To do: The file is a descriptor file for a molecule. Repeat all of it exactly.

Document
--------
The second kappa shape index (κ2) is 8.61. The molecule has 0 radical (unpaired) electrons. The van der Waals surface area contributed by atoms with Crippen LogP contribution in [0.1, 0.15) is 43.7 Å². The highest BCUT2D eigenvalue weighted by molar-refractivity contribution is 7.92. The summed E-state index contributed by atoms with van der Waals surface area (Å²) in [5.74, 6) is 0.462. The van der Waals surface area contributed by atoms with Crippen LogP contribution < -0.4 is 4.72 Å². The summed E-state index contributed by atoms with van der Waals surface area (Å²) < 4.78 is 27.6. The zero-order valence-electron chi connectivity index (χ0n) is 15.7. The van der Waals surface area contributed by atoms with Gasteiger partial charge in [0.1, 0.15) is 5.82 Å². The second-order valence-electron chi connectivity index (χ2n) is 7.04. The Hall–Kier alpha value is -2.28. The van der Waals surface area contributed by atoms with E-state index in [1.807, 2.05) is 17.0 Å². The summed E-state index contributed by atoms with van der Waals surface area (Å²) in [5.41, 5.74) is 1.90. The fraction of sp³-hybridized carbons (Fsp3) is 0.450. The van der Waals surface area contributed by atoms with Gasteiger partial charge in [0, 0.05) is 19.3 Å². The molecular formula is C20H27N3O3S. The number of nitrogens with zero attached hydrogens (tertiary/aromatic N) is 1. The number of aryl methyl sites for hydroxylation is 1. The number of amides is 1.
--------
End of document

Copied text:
The second kappa shape index (κ2) is 8.61. The molecule has 0 radical (unpaired) electrons. The van der Waals surface area contributed by atoms with Crippen LogP contribution in [0.1, 0.15) is 43.7 Å². The highest BCUT2D eigenvalue weighted by molar-refractivity contribution is 7.92. The summed E-state index contributed by atoms with van der Waals surface area (Å²) in [5.74, 6) is 0.462. The van der Waals surface area contributed by atoms with Crippen LogP contribution < -0.4 is 4.72 Å². The summed E-state index contributed by atoms with van der Waals surface area (Å²) < 4.78 is 27.6. The zero-order valence-electron chi connectivity index (χ0n) is 15.7. The van der Waals surface area contributed by atoms with Gasteiger partial charge in [0.1, 0.15) is 5.82 Å². The second-order valence-electron chi connectivity index (χ2n) is 7.04. The Hall–Kier alpha value is -2.28. The van der Waals surface area contributed by atoms with E-state index in [1.807, 2.05) is 17.0 Å². The summed E-state index contributed by atoms with van der Waals surface area (Å²) in [5.41, 5.74) is 1.90. The fraction of sp³-hybridized carbons (Fsp3) is 0.450. The van der Waals surface area contributed by atoms with Gasteiger partial charge in [0, 0.05) is 19.3 Å². The molecular formula is C20H27N3O3S. The number of nitrogens with zero attached hydrogens (tertiary/aromatic N) is 1. The number of aryl methyl sites for hydroxylation is 1. The number of amides is 1.